Mandela, the W-force, and the progressive need for chaos

December 11, 2013

In the third part of his “Open Letter to an Open Minded Progressive” Mencius Moldbug concluded his explanation of “the W-force” and progressive’s need for chaos.

Nelson Mandela’s life and legacy are an excellent way to examine both of these phenomenon.

The progressive explanation of history doesn’t make sense.  For some reason, the political center continually, steadily, and predictably moves leftward.

(For my money, this is best explained in Moldbug’s series on Dawkins, in which Dawkins refers to the W-force as “the zeitgeist.”  You’ve really got to admire Dawkins for admitting that he needs this fudge factor.  On the other hand, you have to marvel at his obtuseness and generally lack of ability for self-criticism if he doesn’t think it’s funny that his explanation of the world which he’s describing in a book about how he’s not religious requires a mythical, inexplicable force that in his mind works constantly, and across time, for Good.  For some reason I feel like there’s a name for such a force . . .)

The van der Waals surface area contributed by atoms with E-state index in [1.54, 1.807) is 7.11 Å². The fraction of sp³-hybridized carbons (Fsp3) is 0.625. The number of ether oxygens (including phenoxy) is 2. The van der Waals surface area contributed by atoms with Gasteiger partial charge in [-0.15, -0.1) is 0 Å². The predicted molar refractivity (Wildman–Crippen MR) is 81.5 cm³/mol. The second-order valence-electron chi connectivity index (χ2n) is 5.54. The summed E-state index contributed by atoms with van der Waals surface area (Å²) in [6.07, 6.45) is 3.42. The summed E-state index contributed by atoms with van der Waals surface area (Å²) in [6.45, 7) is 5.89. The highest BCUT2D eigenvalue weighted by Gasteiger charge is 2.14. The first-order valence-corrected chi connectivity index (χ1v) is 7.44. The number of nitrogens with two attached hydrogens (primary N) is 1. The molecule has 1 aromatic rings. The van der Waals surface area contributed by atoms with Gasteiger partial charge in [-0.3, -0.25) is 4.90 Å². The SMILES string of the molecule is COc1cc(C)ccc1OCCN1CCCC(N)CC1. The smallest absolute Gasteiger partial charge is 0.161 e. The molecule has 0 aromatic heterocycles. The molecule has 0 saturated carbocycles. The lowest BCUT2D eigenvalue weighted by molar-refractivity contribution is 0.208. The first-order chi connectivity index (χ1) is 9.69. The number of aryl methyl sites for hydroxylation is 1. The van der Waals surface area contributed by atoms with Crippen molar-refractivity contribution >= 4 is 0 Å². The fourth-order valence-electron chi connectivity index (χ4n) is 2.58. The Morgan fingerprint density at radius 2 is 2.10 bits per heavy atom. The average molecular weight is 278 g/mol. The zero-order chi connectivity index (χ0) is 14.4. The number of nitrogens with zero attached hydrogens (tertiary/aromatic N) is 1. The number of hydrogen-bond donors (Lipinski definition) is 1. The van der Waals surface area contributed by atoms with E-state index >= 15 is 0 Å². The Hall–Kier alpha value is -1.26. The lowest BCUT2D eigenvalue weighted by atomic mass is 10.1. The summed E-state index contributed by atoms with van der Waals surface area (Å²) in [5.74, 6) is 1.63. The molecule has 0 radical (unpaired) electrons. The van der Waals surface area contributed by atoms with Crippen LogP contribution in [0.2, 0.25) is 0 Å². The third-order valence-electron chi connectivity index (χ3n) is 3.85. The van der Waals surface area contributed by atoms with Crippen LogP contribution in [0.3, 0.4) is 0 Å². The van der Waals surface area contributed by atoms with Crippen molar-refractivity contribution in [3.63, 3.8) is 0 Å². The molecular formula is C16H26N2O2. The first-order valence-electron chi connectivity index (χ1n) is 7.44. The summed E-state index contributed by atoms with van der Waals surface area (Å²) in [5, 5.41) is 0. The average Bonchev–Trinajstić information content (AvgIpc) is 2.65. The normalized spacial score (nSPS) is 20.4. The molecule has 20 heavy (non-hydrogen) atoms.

Progressive history can’t account for this result.  In brief, the W-force (W is for Whig) is a plug in the progressive historical equation that makes both sides balance.

Also in that third Open Letter post, Moldbug argued that the reactionary was both: 1) the polar opposite of the progressive; and 2) best defined as one who supports order.  The difficulty with this description of the reactionary is that it logically follows that the progressive supports disorder, which doesn’t exactly square with the typical progressives I’ve known, who are generally quite mild-mannered.  As he put it:

Rather, when you look at what progressives, Whigs, republicans, and other anti-reactionaries actually believe in – whether they are supporters of Obama, Lafayette, Herzen, or any other paladin of the people’s cause – it is rarely (although not never) the simple, nihilistic liquidation of the present order. It is always the construction of some new order, which is at least intended as an improvement on the present one.